Glenn Beck’s Newest Victim: Yosi Sergant Steps Down at NEA

By Channing Kennedy Sep 10, 2009

EDIT: Initial reports indicated that Sergant was asked to resign from the NEA. Update from the Huffington Post page quoted below: "The NEA has updated their statement to emphasize that Yosi Sargent remains with the agency, but in a different position: ‘As regards Yosi Sergant, he has not left the National Endowment for the Arts. He remains with the agency, although not as director of communications.’ Sources familiar with the situation say that the move represents a significant step down and was the result of the controversy. Discussion about his new duties is still ongoing." Jeff Chang at Can’t Stop Won’t Stop:

Beck is not just trying to make progressives who are young and/or of color absolutely dispensable to the establishment. He is trying to take away their platform as well. To Beck, this is a fight not just over the individuals, but to block the ways change is actually made. Van Jones did not just have great ideas, he used culture to make them viable. He brought inner-city youths to anti-prisons and environmental justice agendas using hip-hop. He also found a way to speak to wealthy environmentalists through speeches and books. Culture created openings to forge new alliances between inner-city youths and wealthy environmentalists. Yosi Sergant worked at what the Obama campaign thought were the margins: to use the creative power of artists to ignite the imagination of the people. When he got started, all of the money was raised through creative communities. And when the artists got rolling by the end of the summer, they didn’t need the campaign to do their thing. But they were arguably as important to shifting the public tide towards Obama’s victory as all the pollsters and precinct organizers on the campaign payroll. Glenn Beck, like other conservatives, is deathly afraid of the colorized world we now live in. In the continuing battle between the ideas–monoculturalism vs. polyculturalism, domination vs. justice, repression vs. change, fear vs. hope–there is no doubt what side he is on. But better than any other conservative, Beck understands the new role culture is playing in how change is made. When all avenues for change are blocked, organizers and artists find the holes to slip through and connect with their communities. This is why he is using his own media perch to attack those who are young, idealistic, progressive, and have a strong understanding of the ways culture builds diversity, and diversity builds strength and longevity. Put bluntly, this is the shape of the new culture war.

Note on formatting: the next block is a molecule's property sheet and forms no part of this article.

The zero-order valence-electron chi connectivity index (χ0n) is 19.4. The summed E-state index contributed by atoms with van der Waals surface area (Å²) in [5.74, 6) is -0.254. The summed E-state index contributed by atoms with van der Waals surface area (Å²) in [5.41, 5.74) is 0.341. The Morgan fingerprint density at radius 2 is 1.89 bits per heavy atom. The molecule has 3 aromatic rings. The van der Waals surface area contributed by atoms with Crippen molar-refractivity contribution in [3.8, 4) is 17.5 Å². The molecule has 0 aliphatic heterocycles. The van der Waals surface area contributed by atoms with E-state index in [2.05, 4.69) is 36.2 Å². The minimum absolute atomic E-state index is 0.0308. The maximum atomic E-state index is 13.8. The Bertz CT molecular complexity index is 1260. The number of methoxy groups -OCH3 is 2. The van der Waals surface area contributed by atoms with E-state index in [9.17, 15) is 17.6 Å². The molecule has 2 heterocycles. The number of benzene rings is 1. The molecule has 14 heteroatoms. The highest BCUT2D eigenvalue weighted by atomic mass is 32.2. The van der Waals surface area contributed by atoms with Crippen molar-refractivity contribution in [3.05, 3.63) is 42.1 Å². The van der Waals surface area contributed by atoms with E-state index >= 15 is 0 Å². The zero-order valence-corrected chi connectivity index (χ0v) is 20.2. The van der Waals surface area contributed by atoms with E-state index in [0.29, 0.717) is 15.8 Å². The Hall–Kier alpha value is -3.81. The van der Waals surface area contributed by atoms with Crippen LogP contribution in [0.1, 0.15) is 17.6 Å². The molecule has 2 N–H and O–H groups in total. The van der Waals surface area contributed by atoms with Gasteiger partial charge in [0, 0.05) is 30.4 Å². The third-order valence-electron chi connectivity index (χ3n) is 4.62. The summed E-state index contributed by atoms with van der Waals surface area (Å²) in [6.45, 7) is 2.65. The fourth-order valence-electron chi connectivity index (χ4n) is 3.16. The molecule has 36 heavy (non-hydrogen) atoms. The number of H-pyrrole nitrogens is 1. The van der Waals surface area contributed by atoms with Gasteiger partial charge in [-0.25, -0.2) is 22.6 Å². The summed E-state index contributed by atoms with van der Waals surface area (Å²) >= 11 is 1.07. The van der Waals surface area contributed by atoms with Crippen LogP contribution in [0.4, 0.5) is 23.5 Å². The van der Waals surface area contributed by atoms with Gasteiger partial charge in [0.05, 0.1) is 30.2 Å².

Background, from the Huffington Post:

Yosi Sergant, who recently popped up on Beck’s radar for his involvement in a conference call on national service, has been asked to resign as communications director by the National Endowment for the Arts, sources familiar with the move tell the Huffington Post. At issue was an August conference call in which the NEA encouraged select artists to participate in an administration project dubbed "United We Serve" and led by the first lady. Beck attacked Sergant and the NEA on his Fox News talk show, accusing the agency of propaganda efforts similar to those used by Nazi Germany. And now Sergant has been tossed overboard, making him Beck’s second victim in his campaign to rid the administration of perceived radicals, socialists, communists, fascists, anarchists and all other manner of nefarious influences. Perhaps not coincidentally, both Sergant and Van Jones – Beck’s first takedown – have roots in on-the-ground organizing and were tightly connected with the grassroots progressive community.

And we already know who’s next on Beck’s list — because he told us himself. And while he didn’t mention Sergant, I think Jeff Chang is absolutely right about the pattern he’s following. How do we counter it?